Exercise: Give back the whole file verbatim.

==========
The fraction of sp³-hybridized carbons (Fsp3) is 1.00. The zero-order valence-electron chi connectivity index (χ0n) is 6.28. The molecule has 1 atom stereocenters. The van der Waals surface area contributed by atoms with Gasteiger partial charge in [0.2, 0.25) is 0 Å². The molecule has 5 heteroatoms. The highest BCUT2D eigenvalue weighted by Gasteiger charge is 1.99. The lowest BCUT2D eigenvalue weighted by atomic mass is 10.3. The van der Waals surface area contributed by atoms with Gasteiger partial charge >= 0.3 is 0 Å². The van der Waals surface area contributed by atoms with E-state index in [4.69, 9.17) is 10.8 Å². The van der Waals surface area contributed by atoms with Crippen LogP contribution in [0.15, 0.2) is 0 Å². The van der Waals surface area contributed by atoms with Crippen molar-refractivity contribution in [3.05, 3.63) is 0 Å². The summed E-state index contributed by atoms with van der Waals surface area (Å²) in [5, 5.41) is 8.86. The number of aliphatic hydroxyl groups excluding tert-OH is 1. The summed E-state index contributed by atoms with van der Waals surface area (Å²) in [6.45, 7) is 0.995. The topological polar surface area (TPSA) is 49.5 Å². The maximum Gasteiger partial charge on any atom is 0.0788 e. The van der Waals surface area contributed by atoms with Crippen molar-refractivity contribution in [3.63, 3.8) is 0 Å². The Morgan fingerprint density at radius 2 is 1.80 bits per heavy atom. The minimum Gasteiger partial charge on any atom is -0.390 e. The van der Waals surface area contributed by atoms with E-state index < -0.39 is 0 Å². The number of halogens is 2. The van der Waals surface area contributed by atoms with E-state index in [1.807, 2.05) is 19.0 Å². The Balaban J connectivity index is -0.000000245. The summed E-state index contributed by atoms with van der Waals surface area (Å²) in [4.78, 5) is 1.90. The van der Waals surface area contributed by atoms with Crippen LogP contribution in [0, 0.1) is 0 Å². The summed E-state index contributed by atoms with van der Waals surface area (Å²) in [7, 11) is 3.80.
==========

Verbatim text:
The fraction of sp³-hybridized carbons (Fsp3) is 1.00. The zero-order valence-electron chi connectivity index (χ0n) is 6.28. The molecule has 1 atom stereocenters. The van der Waals surface area contributed by atoms with Gasteiger partial charge in [0.2, 0.25) is 0 Å². The molecule has 5 heteroatoms. The highest BCUT2D eigenvalue weighted by Gasteiger charge is 1.99. The lowest BCUT2D eigenvalue weighted by atomic mass is 10.3. The van der Waals surface area contributed by atoms with Gasteiger partial charge >= 0.3 is 0 Å². The van der Waals surface area contributed by atoms with E-state index in [4.69, 9.17) is 10.8 Å². The van der Waals surface area contributed by atoms with Crippen LogP contribution in [0.15, 0.2) is 0 Å². The van der Waals surface area contributed by atoms with Crippen molar-refractivity contribution in [3.05, 3.63) is 0 Å². The summed E-state index contributed by atoms with van der Waals surface area (Å²) in [5, 5.41) is 8.86. The number of aliphatic hydroxyl groups excluding tert-OH is 1. The summed E-state index contributed by atoms with van der Waals surface area (Å²) in [6.45, 7) is 0.995. The topological polar surface area (TPSA) is 49.5 Å². The maximum Gasteiger partial charge on any atom is 0.0788 e. The van der Waals surface area contributed by atoms with Crippen molar-refractivity contribution in [3.63, 3.8) is 0 Å². The Morgan fingerprint density at radius 2 is 1.80 bits per heavy atom. The minimum Gasteiger partial charge on any atom is -0.390 e. The van der Waals surface area contributed by atoms with E-state index < -0.39 is 0 Å². The number of halogens is 2. The van der Waals surface area contributed by atoms with E-state index in [1.807, 2.05) is 19.0 Å². The Balaban J connectivity index is -0.000000245. The summed E-state index contributed by atoms with van der Waals surface area (Å²) in [4.78, 5) is 1.90. The van der Waals surface area contributed by atoms with Crippen LogP contribution in [0, 0.1) is 0 Å². The summed E-state index contributed by atoms with van der Waals surface area (Å²) in [7, 11) is 3.80.